I met Rob Gokee on Twitter and fell in twitterlove with his tweets. Rob is funny – smart – talented – and such a mensch (good guy). He is a composer for films and television series. And, recently, an author. His first book In The Belly Of The Fail Whale, is a great, naked read (how apropos, considering he’s in boxers on the cover of his book).
Writing memoirs, especially ones chronicling financial and emotional hardship is painful in itself – humorous, of course, because we can all relate. In Rob’s book, he addresses that and reminds us how small the world is, and how we can reclaim ourselves. His medium of discovery and reinvention happened to be Twitter over the course of a year.
Whether you’re a social marketing novice or expert, or just a literary voyeur, reading about Rob’s journey, is tragic and uplifting, heartfelt and festive. And, funny. We love humor.
After pleading with Rob to grant me an interview, he generously and graciously did. (Thank you, Rob Gokee. You and The Fail Whale are FABULOUS.)
Meet Rob Gokee, Author of “In The Belly Of The Fail Whale”.
Tell me about you. What do you do for a living?
I’m a composer for film, television & webseries, a writer/author, and a social media strategist. Although those three things are very different, they tie together with common threads and all make up who I am, what I do & why I do it.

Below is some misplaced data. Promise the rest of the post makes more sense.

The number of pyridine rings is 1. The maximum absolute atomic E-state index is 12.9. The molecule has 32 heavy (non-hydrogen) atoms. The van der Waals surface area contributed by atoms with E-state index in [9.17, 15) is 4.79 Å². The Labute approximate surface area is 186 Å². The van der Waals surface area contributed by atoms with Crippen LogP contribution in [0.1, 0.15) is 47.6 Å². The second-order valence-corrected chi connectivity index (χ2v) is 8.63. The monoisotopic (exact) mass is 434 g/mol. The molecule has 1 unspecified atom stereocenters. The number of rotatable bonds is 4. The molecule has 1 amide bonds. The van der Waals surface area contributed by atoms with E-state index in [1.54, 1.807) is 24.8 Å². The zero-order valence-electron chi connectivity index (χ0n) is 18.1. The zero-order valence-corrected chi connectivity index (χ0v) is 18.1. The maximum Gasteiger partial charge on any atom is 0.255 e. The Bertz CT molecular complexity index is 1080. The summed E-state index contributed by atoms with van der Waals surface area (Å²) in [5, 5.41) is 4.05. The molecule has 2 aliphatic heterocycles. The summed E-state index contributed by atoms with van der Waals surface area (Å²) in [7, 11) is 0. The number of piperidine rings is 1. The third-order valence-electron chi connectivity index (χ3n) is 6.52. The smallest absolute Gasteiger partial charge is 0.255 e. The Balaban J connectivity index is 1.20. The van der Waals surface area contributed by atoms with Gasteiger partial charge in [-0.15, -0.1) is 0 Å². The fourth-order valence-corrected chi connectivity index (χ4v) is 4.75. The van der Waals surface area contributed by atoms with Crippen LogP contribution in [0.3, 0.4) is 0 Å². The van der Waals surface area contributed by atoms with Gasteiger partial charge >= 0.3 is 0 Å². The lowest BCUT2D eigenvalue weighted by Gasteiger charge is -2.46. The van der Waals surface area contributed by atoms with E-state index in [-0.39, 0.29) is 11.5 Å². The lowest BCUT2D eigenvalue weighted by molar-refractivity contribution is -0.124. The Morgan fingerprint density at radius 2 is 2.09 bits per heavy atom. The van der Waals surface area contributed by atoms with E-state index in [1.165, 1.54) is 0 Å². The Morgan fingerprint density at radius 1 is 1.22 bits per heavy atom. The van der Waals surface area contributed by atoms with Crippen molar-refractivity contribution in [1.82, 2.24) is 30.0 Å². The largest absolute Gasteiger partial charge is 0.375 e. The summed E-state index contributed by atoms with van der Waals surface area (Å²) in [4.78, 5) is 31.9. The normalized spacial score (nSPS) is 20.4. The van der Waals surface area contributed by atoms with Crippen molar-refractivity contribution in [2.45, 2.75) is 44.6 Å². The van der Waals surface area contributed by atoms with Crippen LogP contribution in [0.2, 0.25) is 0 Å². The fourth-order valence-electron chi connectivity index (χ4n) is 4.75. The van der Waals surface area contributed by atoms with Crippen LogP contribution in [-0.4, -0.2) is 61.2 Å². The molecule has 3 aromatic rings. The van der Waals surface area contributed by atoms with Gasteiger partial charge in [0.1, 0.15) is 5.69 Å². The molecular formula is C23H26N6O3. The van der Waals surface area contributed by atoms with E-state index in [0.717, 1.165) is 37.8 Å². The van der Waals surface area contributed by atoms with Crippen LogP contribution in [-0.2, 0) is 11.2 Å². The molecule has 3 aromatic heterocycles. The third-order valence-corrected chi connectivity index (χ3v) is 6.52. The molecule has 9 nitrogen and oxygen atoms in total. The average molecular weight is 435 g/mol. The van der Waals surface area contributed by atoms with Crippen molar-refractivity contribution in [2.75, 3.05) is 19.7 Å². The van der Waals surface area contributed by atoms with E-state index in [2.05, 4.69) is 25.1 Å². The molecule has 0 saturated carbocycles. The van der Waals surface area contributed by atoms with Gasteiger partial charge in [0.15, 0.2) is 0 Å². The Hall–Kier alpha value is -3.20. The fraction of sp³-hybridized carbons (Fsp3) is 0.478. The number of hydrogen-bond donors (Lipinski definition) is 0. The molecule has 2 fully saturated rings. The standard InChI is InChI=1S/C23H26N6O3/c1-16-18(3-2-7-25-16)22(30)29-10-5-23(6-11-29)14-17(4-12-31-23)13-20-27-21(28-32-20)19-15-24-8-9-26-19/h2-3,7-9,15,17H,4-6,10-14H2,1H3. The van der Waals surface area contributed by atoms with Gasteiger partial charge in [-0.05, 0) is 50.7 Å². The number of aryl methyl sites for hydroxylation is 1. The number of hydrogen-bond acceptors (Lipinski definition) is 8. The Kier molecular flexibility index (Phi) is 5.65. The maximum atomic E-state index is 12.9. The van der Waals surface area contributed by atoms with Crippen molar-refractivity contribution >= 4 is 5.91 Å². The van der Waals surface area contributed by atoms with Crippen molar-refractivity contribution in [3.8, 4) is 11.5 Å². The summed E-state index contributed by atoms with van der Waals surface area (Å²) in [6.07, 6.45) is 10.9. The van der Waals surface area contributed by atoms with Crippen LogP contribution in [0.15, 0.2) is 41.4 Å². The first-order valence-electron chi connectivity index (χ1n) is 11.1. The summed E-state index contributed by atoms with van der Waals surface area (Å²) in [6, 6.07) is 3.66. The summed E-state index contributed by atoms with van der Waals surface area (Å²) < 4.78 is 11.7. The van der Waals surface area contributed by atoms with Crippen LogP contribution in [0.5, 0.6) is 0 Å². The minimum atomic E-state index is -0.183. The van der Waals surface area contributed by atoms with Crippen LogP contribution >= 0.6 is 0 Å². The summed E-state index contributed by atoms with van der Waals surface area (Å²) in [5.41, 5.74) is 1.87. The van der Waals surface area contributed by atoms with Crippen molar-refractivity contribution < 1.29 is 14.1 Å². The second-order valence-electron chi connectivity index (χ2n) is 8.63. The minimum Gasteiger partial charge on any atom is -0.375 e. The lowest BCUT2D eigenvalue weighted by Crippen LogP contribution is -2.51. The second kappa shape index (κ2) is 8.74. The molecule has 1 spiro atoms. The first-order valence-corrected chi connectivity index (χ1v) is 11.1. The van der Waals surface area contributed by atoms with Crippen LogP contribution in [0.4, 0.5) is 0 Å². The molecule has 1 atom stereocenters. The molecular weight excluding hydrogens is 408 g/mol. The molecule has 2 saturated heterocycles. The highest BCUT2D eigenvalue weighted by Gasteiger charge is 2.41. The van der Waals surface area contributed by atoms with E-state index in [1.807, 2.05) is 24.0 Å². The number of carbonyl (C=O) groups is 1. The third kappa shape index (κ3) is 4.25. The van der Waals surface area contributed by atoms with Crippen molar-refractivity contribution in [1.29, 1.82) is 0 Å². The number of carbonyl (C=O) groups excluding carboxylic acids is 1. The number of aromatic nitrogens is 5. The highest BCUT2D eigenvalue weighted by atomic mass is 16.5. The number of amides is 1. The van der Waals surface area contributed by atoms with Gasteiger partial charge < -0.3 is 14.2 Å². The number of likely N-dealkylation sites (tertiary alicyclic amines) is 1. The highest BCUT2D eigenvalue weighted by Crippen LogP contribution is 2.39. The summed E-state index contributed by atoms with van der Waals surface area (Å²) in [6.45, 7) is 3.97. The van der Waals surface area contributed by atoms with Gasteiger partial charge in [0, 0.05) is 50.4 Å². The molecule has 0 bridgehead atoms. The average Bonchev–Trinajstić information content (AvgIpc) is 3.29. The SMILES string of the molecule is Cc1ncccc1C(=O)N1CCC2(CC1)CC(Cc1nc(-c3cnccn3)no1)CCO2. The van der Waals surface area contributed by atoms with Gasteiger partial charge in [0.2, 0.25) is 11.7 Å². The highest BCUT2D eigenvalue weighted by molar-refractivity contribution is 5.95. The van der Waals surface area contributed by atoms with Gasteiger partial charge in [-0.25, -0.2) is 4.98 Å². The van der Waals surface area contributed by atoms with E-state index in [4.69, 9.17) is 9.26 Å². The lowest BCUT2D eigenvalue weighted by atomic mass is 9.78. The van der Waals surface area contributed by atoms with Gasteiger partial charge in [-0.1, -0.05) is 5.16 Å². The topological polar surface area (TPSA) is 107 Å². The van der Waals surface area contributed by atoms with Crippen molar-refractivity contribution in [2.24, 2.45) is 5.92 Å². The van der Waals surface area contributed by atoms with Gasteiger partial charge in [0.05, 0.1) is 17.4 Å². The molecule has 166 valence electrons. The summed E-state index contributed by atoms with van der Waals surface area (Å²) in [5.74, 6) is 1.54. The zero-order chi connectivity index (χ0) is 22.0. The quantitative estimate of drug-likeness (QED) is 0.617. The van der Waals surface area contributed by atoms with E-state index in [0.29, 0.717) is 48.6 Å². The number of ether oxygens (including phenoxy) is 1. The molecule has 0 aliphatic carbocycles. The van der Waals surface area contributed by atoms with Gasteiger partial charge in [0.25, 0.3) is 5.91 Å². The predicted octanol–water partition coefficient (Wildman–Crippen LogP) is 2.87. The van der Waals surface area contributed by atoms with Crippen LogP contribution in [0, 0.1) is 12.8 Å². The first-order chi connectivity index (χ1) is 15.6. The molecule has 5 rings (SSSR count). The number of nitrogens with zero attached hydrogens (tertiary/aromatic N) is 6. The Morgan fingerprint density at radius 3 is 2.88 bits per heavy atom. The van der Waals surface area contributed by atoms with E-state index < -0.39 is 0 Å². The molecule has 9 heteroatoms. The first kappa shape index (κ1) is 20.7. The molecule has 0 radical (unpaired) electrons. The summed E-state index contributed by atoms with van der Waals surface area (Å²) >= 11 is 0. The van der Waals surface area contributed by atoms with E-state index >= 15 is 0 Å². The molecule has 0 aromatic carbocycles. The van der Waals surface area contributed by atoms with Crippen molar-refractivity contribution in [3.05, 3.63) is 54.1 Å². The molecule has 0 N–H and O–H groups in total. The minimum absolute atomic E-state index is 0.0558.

Where are you from and where do you live?
I was born and raised in Southern California just outside Pasadena. Not long after graduating high school, I moved to Denver for a few years, and enjoyed living somewhere that had a real winter. Now I never want to see snow again. I moved to Albuquerque to attend the University Of New Mexico, and then came back to Southern California. I currently reside in Long Beach.
When you’re not writing or composing, what are you doing?
There are other things? Honestly, most of my awake life is devoted to one or the other, or marketing myself as both. I love working, and I love everything I do, so I don’t mind spending 16 hours a day doing it. Fortunately, my girlfriend is the same way, so we work well together. When we do break, we like bike riding, reading, socializing with friends in & around LA, and occasionally sleeping.
What made you write The Fail Whale Book?
The book came from a place where I had begun to realize the impact Twitter had on my personal & professional life, and I felt this need to share it with people who didn’t “get it,” and thought it was a waste of time, whether they were trying to market their business or just meeting new friends. Â It was also an excuse to take my pants off for the cover of a book.
Is FWB a memoir?
It is very much a snapshot of 1 year in my life, a turbulent year, and how Twitter played a role in the changes that occurred, both good and bad. Â In a way, the horrible breakup went through was because of Twitter. It indirectly played a role in the relationship’s demise, and it also played a role in meeting the mostÂ influentialÂ person I’ve ever met in my life.
Would you say that FWB is a humor book or would you say it’s a humor SM book (SM as in social media, har)?